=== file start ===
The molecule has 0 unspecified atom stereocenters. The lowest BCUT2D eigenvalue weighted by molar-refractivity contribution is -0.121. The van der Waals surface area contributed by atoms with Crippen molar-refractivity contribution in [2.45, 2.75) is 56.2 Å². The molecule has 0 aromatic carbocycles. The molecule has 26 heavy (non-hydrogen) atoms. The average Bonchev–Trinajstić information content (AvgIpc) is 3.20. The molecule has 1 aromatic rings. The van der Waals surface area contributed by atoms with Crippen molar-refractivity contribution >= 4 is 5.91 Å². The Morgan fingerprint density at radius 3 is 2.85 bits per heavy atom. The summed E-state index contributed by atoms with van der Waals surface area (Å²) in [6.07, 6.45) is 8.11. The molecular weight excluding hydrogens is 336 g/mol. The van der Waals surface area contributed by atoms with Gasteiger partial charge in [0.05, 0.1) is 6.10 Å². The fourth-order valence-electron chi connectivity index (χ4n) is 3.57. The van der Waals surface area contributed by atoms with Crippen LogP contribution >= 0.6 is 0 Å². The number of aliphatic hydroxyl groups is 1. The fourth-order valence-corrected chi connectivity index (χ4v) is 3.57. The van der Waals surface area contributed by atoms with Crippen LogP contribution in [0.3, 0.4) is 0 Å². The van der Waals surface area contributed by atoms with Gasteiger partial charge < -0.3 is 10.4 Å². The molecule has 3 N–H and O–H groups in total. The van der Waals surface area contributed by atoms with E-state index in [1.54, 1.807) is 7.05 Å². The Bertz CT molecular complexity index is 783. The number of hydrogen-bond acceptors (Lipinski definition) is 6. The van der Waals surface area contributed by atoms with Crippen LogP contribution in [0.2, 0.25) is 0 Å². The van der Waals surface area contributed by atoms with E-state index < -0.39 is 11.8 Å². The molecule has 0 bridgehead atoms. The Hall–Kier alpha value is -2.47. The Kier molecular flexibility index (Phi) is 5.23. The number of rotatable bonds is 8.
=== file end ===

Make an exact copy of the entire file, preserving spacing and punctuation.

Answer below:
The molecule has 0 unspecified atom stereocenters. The lowest BCUT2D eigenvalue weighted by molar-refractivity contribution is -0.121. The van der Waals surface area contributed by atoms with Crippen molar-refractivity contribution in [2.45, 2.75) is 56.2 Å². The molecule has 0 aromatic carbocycles. The molecule has 26 heavy (non-hydrogen) atoms. The average Bonchev–Trinajstić information content (AvgIpc) is 3.20. The molecule has 1 aromatic rings. The van der Waals surface area contributed by atoms with Crippen molar-refractivity contribution >= 4 is 5.91 Å². The Morgan fingerprint density at radius 3 is 2.85 bits per heavy atom. The summed E-state index contributed by atoms with van der Waals surface area (Å²) in [6.07, 6.45) is 8.11. The molecular weight excluding hydrogens is 336 g/mol. The van der Waals surface area contributed by atoms with Gasteiger partial charge in [0.05, 0.1) is 6.10 Å². The fourth-order valence-electron chi connectivity index (χ4n) is 3.57. The van der Waals surface area contributed by atoms with Crippen LogP contribution >= 0.6 is 0 Å². The number of aliphatic hydroxyl groups is 1. The fourth-order valence-corrected chi connectivity index (χ4v) is 3.57. The van der Waals surface area contributed by atoms with Crippen LogP contribution in [0.3, 0.4) is 0 Å². The van der Waals surface area contributed by atoms with Gasteiger partial charge < -0.3 is 10.4 Å². The molecule has 3 N–H and O–H groups in total. The van der Waals surface area contributed by atoms with E-state index in [1.54, 1.807) is 7.05 Å². The Bertz CT molecular complexity index is 783. The number of hydrogen-bond acceptors (Lipinski definition) is 6. The van der Waals surface area contributed by atoms with Crippen LogP contribution in [0.2, 0.25) is 0 Å². The van der Waals surface area contributed by atoms with E-state index < -0.39 is 11.8 Å². The molecule has 0 bridgehead atoms. The Hall–Kier alpha value is -2.47. The Kier molecular flexibility index (Phi) is 5.23. The number of rotatable bonds is 8.